Your App’s Not As Fast As You Think

It was all going so well. Until suddenly it wasn’t.

I have an app that started as a experiment. A toy. It eventually evolved into a full fledged game. Because it started this way it was built using things I know well. Specifically CALayers and other assorted Core Animation goodies. Despite reading the occasional warning that I should be using OpenGL ES or one of the many 2D game engines, I pressed on. After all, periodic spot checking of performance revealed no issues. In fact the frame rate was great and I appeared to have plenty of headroom. Plenty.

Actually, I did at one point decide to create a small test app just to see how OpenGL might perform in comparison and was surprised to discover that it seemed to require more CPU. Seeing as I was fairly ignorant about OpenGL I chalked this up to Apple doing clever things to somehow optimize CA in certain situations. “Lucky me!”, I thought!

So I pressed on. At the start of development my primary phone was an iPhone 4S. Later I upgraded to a 5s, but continued to test on my old phone and all seemed well. Then I tried it on my son’s iPhone 4. That’s when the trouble started. The game, which was buttery smooth on my device, was unplayable on the 4. Granted the iPhone 4S offered a big boost in performance over the iPhone 4, but was it really that big of a difference?!

I fired up Instruments to get to the bottom of the problem and Instruments told me… everything is fine. CPU usage was maybe 30-40%. Graphics device utilization fine. Everything’s awesome! And yet clearly it wasn’t. What the?

On a hunch I decided to use the Activity Monitor in Instruments to look at CPU usage for all processes and discovered that backboardd was using ~70% of the CPU.

So what the hell is backboardd and why does it hate me?!

Google says backboardd is primarily responsible for event handling in iOS but it’s also seemingly responsible for doing much of the heavy lifting required by Core Animation. Remember back when I mentioned how my OpenGL experiment seemed to indicate it was slower than Core Animation? Well that’s because I was only looking at half of the picture.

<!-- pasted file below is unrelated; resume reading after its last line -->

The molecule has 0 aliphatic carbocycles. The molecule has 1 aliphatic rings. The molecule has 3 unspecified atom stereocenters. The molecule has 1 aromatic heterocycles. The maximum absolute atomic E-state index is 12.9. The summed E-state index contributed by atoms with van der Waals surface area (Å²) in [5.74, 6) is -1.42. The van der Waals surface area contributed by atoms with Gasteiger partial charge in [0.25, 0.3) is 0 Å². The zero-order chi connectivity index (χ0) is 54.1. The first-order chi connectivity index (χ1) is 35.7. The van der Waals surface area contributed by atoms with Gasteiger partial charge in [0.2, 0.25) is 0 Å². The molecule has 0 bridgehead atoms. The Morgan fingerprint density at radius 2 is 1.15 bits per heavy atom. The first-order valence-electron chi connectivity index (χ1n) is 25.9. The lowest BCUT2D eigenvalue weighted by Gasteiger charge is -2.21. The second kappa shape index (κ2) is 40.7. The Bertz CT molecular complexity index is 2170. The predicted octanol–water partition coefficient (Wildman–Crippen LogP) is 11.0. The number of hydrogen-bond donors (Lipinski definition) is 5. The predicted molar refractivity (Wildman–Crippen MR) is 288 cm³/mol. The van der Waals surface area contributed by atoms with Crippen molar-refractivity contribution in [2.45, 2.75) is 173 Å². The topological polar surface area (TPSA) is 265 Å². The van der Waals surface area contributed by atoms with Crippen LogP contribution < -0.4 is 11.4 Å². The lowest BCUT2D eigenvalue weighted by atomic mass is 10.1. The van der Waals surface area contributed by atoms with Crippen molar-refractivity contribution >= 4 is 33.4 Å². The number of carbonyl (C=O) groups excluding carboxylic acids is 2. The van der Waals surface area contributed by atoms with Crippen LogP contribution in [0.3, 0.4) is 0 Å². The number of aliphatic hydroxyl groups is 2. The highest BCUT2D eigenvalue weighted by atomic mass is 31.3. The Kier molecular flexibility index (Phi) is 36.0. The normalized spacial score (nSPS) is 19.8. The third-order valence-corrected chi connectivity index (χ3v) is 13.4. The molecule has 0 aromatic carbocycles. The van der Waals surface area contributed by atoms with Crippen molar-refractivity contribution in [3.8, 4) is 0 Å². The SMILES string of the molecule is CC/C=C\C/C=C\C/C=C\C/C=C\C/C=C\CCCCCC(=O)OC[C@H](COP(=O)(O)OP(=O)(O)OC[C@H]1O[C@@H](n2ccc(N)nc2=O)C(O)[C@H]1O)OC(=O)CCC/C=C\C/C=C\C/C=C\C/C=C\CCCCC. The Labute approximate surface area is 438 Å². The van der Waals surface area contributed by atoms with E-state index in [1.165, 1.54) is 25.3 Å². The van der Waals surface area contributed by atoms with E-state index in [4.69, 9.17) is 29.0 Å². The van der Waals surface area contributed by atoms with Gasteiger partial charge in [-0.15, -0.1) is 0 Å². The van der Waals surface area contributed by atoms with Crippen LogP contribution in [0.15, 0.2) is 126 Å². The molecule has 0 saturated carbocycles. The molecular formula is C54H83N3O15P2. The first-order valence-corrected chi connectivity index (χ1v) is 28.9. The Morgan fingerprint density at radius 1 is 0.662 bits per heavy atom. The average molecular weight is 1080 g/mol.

So at this point I have a big problem. I suppose I could somehow limit support to iPhone 4S or newer and it would appear to run fine, but I’d be releasing an app that I now know to be fantastically inefficient. Or I can completely replace my rendering engine (such as it is). I decided to break down and learn Open GL ES. I could have also looked at Cocos2D or Unity but I’ve had “Learn OpenGL” on my todo list for far too long and I really want to understand what’s going on at the lowest levels. Mmm, shaders.

This was all not quite three weeks ago. At that time, on my iPhone 5s, the most complex level was using roughly 35% CPU while backboardd used 70%. GPU device utilization was around 10%. Since then I’ve learned enough OpenGL to be dangerous and replaced most of the Core Animation with my own rendering engine. I’m not quite finished and there is still tuning to do, but now I’m seeing about 40% CPU usage and 20% GPU utilization. Using more of the GPU is actually a good thing since I’m offloading work from the CPU that the GPU can perform more efficiently. Meanwhile backboardd has dropped to about 15%. Yeah there are still some lingering CALayers laying about that I’m not easily able to rid myself of yet.

So the takeaways from all this:

  • Really, seriously, spot check performance on all the devices you plan to support and don’t assume. My assumptions were based on an incomplete picture of performance data.
  • Keep an eye on CPU usage of all processes when running performance tests. With only one app visible at a time it’s easy to forget that your app doesn’t have the whole place to itself and needs to play well with others.
  • Pay closer attention to those that have gone before you. I read many times how Open GL or a purpose built 2D rendering engine was the way to go but shrugged it off. I should have tried harder to discover why my results seemed so much better than expected.
  • Open GL ES and Xcode’s Open GL analysis is pretty nice. I wish there were a Core Animation counterpart.
  • Don’t write a game next time.